There are lots of things that could conceivably be taxed. But old cars? Clunkers driven by people who probably can’t afford to get anything new?
The House Revenue Committee in Salem has a proposed eight or nine bills that would raise Oregon taxes. Two of the more remarkable ones would tax old cars and coffee.
House Bill 2877 would impose what the committee calls an “impact tax” on motor vehicles that are 20 years old or older. The tax would be $1,000 and would come due every five years. Just why the majority Democrats in the House want to hit poor people in Oregon with a thousand-dollar tax is far from clear.
And what exactly is meant by the term “impact tax”? The money from the tax would go into the highway fund. Are they claiming old cars have a bigger impact on the roads than vehicles that are not that old?
The coffee tax would be imposed by HB 2875. The bill would slap an excise tax of 5 cents per pound on coffee beans and ground coffee. According to the bill, some of the revenue would go to the National Guard for some kind of program related to young people. The rest would go to schools for so-called “alternative education,” whatever that is. And the bill would set up another state board, the “Alternative Education Sustainability Board.”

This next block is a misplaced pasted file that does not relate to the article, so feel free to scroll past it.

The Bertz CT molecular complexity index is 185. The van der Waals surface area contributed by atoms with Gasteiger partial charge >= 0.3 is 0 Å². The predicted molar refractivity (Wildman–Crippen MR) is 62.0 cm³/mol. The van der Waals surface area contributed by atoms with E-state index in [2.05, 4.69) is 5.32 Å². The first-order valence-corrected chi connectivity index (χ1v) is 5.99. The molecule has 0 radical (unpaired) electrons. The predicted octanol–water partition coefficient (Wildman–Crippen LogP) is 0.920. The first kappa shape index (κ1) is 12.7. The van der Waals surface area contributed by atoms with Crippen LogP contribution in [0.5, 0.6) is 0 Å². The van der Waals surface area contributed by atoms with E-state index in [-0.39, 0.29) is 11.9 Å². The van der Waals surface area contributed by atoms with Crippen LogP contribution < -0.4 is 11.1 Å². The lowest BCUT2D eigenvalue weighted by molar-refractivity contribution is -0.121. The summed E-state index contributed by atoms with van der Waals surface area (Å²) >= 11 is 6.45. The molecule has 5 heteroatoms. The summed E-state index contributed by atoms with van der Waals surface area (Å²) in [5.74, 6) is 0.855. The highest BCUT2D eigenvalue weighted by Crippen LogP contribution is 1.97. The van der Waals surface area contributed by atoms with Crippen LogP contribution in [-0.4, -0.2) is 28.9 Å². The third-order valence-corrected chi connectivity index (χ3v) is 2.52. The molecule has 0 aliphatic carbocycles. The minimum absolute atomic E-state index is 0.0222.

It’s not clear why coffee drinkers are the ones that are supposed to help pay for alternative education. How come tea drinkers are getting off free? Not to mention the drinkers of pop?
The House Revenue Committee has other tax proposals. Among them are bills to increase the income tax rate on higher incomes and phase out itemized deductions, including deductions for property taxes. And of course there are bills to raise the corporate excise tax and the corporate minimum tax.
And then there is House Bill 2769. That one would impose a sales tax on the sale of art, collectibles and furniture if the value amounts to $100,000 or more.
Oregon has an infinite supply of things and actions that could be taxed. So the bills introduced by the tax committee in the House are probably just a start. (hh)